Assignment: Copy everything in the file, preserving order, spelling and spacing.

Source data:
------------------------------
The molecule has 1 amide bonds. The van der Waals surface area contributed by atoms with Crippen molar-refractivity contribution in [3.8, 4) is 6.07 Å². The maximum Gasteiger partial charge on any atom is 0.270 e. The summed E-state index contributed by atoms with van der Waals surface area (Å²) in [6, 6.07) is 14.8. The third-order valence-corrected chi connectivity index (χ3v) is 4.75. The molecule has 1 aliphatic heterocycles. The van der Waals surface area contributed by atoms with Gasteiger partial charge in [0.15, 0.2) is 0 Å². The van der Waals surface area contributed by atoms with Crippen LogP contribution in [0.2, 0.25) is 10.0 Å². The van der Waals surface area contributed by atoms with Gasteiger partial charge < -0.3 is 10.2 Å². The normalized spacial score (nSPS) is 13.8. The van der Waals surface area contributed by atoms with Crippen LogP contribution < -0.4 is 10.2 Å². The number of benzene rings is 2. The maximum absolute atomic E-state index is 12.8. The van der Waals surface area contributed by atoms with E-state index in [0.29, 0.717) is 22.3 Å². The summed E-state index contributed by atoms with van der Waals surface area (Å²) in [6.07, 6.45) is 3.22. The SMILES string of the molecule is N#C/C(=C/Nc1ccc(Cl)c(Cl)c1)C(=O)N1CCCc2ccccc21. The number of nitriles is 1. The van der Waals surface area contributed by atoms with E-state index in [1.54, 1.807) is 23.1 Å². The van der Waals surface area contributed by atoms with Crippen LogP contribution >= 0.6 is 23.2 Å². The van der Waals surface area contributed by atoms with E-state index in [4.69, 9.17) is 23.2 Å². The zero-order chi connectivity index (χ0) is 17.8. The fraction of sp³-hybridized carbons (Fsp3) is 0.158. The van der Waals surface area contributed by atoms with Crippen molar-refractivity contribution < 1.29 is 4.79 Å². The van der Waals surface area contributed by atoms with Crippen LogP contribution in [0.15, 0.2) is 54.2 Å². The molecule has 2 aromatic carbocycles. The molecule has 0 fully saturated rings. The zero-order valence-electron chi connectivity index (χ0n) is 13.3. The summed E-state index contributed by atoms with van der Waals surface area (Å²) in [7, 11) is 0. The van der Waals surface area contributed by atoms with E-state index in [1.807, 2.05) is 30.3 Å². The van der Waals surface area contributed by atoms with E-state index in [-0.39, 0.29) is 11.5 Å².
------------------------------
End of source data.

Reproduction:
The molecule has 1 amide bonds. The van der Waals surface area contributed by atoms with Crippen molar-refractivity contribution in [3.8, 4) is 6.07 Å². The maximum Gasteiger partial charge on any atom is 0.270 e. The summed E-state index contributed by atoms with van der Waals surface area (Å²) in [6, 6.07) is 14.8. The third-order valence-corrected chi connectivity index (χ3v) is 4.75. The molecule has 1 aliphatic heterocycles. The van der Waals surface area contributed by atoms with Gasteiger partial charge in [0.15, 0.2) is 0 Å². The van der Waals surface area contributed by atoms with Crippen LogP contribution in [0.2, 0.25) is 10.0 Å². The van der Waals surface area contributed by atoms with Gasteiger partial charge < -0.3 is 10.2 Å². The normalized spacial score (nSPS) is 13.8. The van der Waals surface area contributed by atoms with Crippen LogP contribution < -0.4 is 10.2 Å². The number of benzene rings is 2. The maximum absolute atomic E-state index is 12.8. The van der Waals surface area contributed by atoms with E-state index in [0.29, 0.717) is 22.3 Å². The summed E-state index contributed by atoms with van der Waals surface area (Å²) in [6.07, 6.45) is 3.22. The SMILES string of the molecule is N#C/C(=C/Nc1ccc(Cl)c(Cl)c1)C(=O)N1CCCc2ccccc21. The number of nitriles is 1. The van der Waals surface area contributed by atoms with E-state index in [1.54, 1.807) is 23.1 Å². The van der Waals surface area contributed by atoms with Crippen LogP contribution >= 0.6 is 23.2 Å². The van der Waals surface area contributed by atoms with E-state index in [4.69, 9.17) is 23.2 Å². The zero-order chi connectivity index (χ0) is 17.8. The fraction of sp³-hybridized carbons (Fsp3) is 0.158. The van der Waals surface area contributed by atoms with Crippen molar-refractivity contribution < 1.29 is 4.79 Å². The van der Waals surface area contributed by atoms with Crippen LogP contribution in [0.15, 0.2) is 54.2 Å². The molecule has 2 aromatic carbocycles. The molecule has 0 fully saturated rings. The zero-order valence-electron chi connectivity index (χ0n) is 13.3. The summed E-state index contributed by atoms with van der Waals surface area (Å²) in [7, 11) is 0. The van der Waals surface area contributed by atoms with E-state index in [1.807, 2.05) is 30.3 Å². The van der Waals surface area contributed by atoms with E-state index in [-0.39, 0.29) is 11.5 Å².